Ted Hassi and Michael Schaper1
I OVERVIEW OF AGENCY REVIEW
Like mergers in other industries, mergers involving media companies are reviewed by the Antitrust Division of the Department of Justice (DOJ) and the Federal Trade Commission (FTC) under Section 7 of the Clayton Act. In addition to these antitrust agencies, the Federal Communications Commission (FCC) also plays an important role in reviewing media mergers. This chapter describes these agencies' procedures and methods of analysis before turning to a summary of recent mergers in the media industry.
i Antitrust agency review
Under the Hart-Scott-Rodino (HSR) Act, parties to mergers and acquisitions that exceed specified thresholds must make pre-merger notification filings and wait for government review. The parties may not close their deal until the waiting period outlined in the HSR Act (typically 30 days) has passed or the government has granted early termination of the waiting period.
The agencies sometimes require additional time to review a transaction that raises serious competitive issues, in which case they will issue a formal request for additional information, or 'second request,' at the end of the initial 30-day waiting period.2 A second request is a highly detailed and burdensome request for documents, data and written responses, and generally requires at least three months (and often much longer) to respond. The response process typically involves the collection, review and production of tens or hundreds of thousands of documents (including emails) related to the competing products; collection and analysis of large amounts of data regarding the companies' pricing and sales (typically with the help of an outside economist); and significant time from the parties' management personnel.
The DOJ and FTC conduct a fact-specific review of whether a proposed merger would enable the merged entity to raise prices, reduce output, diminish innovation or would otherwise harm consumers, such as by facilitating collusion among the remaining market participants. These agencies have issued guidance on how they evaluate the likely competitive impact of mergers in the Horizontal Merger Guidelines (19 August 2010) (the Merger Guidelines), which outline the analytical techniques used to evaluate mergers. The DOJ has generally taken the lead in antitrust review of media mergers.
The first step in determining whether a proposed merger raises substantive antitrust concerns is usually defining the market. To define the market, the agencies will consider which product or group of products are reasonable substitutes for one another, and the geographic area in which customers may reasonably seek suppliers of the products.
Generally, the second step is to evaluate concentration in the market as a screen for the likelihood of possible anticompetitive effects. The US antitrust enforcement agencies measure market concentration by the Herfindahl–Hirschman Index (HHI). The HHI requires determining each market participant's respective market share, squaring that share, and then summing the squares. According to the Merger Guidelines, mergers that result in an increase in the HHI of less than 100 points, or post-merger HHIs below 1,500, are unlikely to have adverse competitive effects and ordinarily do not require additional analysis. Markets with post-merger HHIs between 1,500 and 2,500 are regarded as moderately concentrated. Mergers resulting in moderately concentrated markets that involve an increase in the HHI of more than 100 points potentially raise significant competitive concerns and often warrant scrutiny.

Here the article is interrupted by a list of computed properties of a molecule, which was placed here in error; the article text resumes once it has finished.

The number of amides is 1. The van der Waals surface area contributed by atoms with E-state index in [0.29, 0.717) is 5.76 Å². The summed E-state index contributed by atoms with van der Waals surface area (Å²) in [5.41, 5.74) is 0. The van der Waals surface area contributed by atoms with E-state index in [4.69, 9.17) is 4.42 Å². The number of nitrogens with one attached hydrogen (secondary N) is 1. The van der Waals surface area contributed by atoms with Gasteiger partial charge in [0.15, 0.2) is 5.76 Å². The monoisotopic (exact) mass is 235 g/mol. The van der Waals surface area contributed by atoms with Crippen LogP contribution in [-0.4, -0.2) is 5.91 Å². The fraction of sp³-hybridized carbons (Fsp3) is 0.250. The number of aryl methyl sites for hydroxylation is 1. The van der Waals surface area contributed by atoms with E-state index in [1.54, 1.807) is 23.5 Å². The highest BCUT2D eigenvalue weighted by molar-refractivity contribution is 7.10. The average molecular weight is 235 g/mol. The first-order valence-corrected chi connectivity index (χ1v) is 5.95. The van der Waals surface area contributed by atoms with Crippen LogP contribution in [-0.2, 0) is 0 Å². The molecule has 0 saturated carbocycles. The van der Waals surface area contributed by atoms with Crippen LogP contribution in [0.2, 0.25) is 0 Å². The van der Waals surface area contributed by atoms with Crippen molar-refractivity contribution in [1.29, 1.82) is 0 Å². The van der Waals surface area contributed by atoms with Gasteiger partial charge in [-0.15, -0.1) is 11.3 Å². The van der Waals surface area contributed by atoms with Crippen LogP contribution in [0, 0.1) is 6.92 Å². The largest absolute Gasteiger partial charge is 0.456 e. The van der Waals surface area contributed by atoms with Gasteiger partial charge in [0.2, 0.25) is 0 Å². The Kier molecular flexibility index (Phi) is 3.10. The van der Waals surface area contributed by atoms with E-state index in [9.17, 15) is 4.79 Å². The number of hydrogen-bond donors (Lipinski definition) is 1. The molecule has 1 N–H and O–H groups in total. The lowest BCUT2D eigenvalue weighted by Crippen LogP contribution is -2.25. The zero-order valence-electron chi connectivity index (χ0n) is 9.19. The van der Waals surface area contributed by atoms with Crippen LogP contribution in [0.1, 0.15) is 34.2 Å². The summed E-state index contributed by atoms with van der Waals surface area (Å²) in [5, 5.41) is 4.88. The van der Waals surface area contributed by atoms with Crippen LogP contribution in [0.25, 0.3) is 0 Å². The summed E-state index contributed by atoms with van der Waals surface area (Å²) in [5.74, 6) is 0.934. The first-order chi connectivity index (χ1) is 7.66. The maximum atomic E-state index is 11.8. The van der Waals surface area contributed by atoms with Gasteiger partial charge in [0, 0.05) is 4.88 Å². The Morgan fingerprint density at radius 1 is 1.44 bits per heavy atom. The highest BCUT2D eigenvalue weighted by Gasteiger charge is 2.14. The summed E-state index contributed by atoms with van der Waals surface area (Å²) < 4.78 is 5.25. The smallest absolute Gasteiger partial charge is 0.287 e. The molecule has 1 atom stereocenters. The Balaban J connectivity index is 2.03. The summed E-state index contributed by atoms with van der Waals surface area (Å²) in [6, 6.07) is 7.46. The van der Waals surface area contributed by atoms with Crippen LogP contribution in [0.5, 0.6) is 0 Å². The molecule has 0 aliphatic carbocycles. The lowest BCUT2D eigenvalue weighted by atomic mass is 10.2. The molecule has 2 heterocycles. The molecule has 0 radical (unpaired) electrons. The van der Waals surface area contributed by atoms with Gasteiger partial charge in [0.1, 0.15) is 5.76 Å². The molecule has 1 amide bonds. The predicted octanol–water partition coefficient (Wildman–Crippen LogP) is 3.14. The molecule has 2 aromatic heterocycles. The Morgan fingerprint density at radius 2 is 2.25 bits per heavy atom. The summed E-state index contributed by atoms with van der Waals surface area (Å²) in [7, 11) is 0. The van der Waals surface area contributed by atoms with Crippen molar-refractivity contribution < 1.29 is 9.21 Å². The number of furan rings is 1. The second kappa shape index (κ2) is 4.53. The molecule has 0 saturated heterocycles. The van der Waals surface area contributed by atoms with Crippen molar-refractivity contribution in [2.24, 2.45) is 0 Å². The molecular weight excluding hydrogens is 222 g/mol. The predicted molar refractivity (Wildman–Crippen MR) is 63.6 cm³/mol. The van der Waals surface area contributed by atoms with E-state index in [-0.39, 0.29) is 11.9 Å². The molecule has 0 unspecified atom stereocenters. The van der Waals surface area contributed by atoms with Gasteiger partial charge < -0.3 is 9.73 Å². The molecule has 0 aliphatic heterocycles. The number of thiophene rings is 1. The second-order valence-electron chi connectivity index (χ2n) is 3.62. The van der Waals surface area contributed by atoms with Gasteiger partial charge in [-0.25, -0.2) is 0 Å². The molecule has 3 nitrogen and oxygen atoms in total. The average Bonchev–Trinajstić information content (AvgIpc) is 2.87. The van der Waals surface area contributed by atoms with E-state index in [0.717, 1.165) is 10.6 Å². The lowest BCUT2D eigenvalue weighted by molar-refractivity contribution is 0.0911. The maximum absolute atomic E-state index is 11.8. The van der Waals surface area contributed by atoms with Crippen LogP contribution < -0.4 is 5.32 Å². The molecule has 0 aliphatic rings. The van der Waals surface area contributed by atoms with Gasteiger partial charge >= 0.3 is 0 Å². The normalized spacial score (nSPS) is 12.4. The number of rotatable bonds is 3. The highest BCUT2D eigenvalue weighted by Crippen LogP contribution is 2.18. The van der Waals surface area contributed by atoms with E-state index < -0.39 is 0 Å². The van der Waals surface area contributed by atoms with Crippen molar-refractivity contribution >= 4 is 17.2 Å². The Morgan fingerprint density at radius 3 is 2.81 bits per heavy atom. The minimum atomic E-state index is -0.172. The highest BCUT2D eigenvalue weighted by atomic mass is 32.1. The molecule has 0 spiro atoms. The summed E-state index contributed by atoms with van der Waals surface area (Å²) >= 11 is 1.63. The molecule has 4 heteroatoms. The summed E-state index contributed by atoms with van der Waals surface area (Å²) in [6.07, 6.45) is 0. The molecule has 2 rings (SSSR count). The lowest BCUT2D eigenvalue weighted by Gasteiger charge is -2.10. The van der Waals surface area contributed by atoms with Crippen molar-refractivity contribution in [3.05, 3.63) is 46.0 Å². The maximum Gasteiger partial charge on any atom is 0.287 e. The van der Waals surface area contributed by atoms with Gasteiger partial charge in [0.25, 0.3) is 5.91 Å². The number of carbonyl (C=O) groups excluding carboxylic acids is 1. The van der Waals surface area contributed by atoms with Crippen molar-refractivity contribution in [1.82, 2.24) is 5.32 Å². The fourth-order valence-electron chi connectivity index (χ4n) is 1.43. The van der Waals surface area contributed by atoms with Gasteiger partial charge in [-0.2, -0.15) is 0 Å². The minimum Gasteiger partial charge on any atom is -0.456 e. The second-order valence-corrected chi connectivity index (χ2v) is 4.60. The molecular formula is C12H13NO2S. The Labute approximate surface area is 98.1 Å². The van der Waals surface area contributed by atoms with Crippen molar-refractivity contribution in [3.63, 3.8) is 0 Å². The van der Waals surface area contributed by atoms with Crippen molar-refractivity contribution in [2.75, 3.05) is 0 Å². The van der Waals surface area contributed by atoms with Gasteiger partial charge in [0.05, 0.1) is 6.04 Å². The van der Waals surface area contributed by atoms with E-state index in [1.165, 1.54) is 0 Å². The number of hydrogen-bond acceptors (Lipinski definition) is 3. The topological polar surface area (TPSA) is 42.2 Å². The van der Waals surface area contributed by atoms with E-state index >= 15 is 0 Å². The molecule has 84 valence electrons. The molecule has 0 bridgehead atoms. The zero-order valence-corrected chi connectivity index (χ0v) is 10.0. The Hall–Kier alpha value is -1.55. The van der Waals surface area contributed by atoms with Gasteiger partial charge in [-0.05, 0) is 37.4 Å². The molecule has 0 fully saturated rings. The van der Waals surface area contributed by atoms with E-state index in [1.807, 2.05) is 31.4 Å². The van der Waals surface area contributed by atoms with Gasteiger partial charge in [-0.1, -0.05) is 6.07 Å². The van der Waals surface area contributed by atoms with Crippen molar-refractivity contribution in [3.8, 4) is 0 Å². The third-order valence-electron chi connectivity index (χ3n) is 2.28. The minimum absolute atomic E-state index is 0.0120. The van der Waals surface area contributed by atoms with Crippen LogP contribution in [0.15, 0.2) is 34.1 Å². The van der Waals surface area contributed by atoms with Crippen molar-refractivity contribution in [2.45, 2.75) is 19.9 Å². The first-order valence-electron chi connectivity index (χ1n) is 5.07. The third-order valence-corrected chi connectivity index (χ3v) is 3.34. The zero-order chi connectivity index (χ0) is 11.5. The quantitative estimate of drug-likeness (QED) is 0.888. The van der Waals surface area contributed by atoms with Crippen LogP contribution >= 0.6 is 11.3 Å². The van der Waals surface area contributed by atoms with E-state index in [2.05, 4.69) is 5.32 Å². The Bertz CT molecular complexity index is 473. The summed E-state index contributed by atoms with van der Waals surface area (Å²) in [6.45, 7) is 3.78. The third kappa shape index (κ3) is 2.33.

Markets with post-merger HHIs above 2,500 are regarded as highly concentrated. If the HHI is over 2,500, and the increase from pre-merger would be between 100 and 200 points, such mergers may raise significant competitive concerns and often warrant scrutiny. If the increase would be more than 200 points, then the merger raises significant competitive concerns and will be presumed by the enforcement agencies to create or enhance market power unless consideration of qualitative factors militates against that conclusion.
When the enforcement agencies are concerned that a transaction may have anticompetitive effects, they will analyse the market carefully to determine whether the transaction is likely to result in injury to competition based on either unilateral effects (the ability of the combined entity to raise prices or reduce output unilaterally post-merger) or coordinated effects (including not only an increased likelihood of explicit collusion, but also a reduction in the incentive of market participants to undercut each other's attempts to raise prices or reduce output).
ii FCC review